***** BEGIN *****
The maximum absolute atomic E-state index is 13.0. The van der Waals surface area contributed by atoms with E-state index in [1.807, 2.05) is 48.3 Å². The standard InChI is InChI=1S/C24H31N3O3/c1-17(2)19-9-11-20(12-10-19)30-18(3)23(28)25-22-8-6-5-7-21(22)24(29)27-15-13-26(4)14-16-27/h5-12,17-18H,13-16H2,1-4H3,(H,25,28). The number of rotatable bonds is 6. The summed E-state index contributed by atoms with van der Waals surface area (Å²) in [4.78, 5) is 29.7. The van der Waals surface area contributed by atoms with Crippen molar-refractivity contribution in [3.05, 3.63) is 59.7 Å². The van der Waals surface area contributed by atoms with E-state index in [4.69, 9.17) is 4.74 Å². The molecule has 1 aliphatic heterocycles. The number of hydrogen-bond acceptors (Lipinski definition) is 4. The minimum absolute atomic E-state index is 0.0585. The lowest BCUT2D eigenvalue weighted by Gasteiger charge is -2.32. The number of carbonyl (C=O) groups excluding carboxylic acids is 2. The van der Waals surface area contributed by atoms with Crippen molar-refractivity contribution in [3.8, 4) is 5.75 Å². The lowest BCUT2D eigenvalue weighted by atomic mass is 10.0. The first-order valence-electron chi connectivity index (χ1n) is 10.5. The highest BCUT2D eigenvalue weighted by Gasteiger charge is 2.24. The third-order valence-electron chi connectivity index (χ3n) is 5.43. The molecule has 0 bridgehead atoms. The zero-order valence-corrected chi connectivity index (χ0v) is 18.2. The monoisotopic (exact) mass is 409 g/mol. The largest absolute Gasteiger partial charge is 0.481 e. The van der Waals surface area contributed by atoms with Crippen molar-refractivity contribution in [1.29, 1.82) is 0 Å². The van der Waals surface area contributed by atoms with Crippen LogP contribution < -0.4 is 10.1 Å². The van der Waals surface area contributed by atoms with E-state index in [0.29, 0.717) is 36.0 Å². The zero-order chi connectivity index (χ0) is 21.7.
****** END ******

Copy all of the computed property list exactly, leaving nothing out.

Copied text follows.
The maximum absolute atomic E-state index is 13.0. The van der Waals surface area contributed by atoms with E-state index in [1.807, 2.05) is 48.3 Å². The standard InChI is InChI=1S/C24H31N3O3/c1-17(2)19-9-11-20(12-10-19)30-18(3)23(28)25-22-8-6-5-7-21(22)24(29)27-15-13-26(4)14-16-27/h5-12,17-18H,13-16H2,1-4H3,(H,25,28). The number of rotatable bonds is 6. The summed E-state index contributed by atoms with van der Waals surface area (Å²) in [4.78, 5) is 29.7. The van der Waals surface area contributed by atoms with Crippen molar-refractivity contribution in [3.05, 3.63) is 59.7 Å². The van der Waals surface area contributed by atoms with E-state index in [4.69, 9.17) is 4.74 Å². The molecule has 1 aliphatic heterocycles. The number of hydrogen-bond acceptors (Lipinski definition) is 4. The minimum absolute atomic E-state index is 0.0585. The lowest BCUT2D eigenvalue weighted by Gasteiger charge is -2.32. The number of carbonyl (C=O) groups excluding carboxylic acids is 2. The van der Waals surface area contributed by atoms with Crippen molar-refractivity contribution in [3.8, 4) is 5.75 Å². The lowest BCUT2D eigenvalue weighted by atomic mass is 10.0. The first-order valence-electron chi connectivity index (χ1n) is 10.5. The highest BCUT2D eigenvalue weighted by Gasteiger charge is 2.24. The third-order valence-electron chi connectivity index (χ3n) is 5.43. The molecule has 0 bridgehead atoms. The zero-order valence-corrected chi connectivity index (χ0v) is 18.2. The monoisotopic (exact) mass is 409 g/mol. The largest absolute Gasteiger partial charge is 0.481 e. The van der Waals surface area contributed by atoms with Crippen molar-refractivity contribution in [1.29, 1.82) is 0 Å². The van der Waals surface area contributed by atoms with Crippen LogP contribution < -0.4 is 10.1 Å². The van der Waals surface area contributed by atoms with E-state index in [0.29, 0.717) is 36.0 Å². The zero-order chi connectivity index (χ0) is 21.7.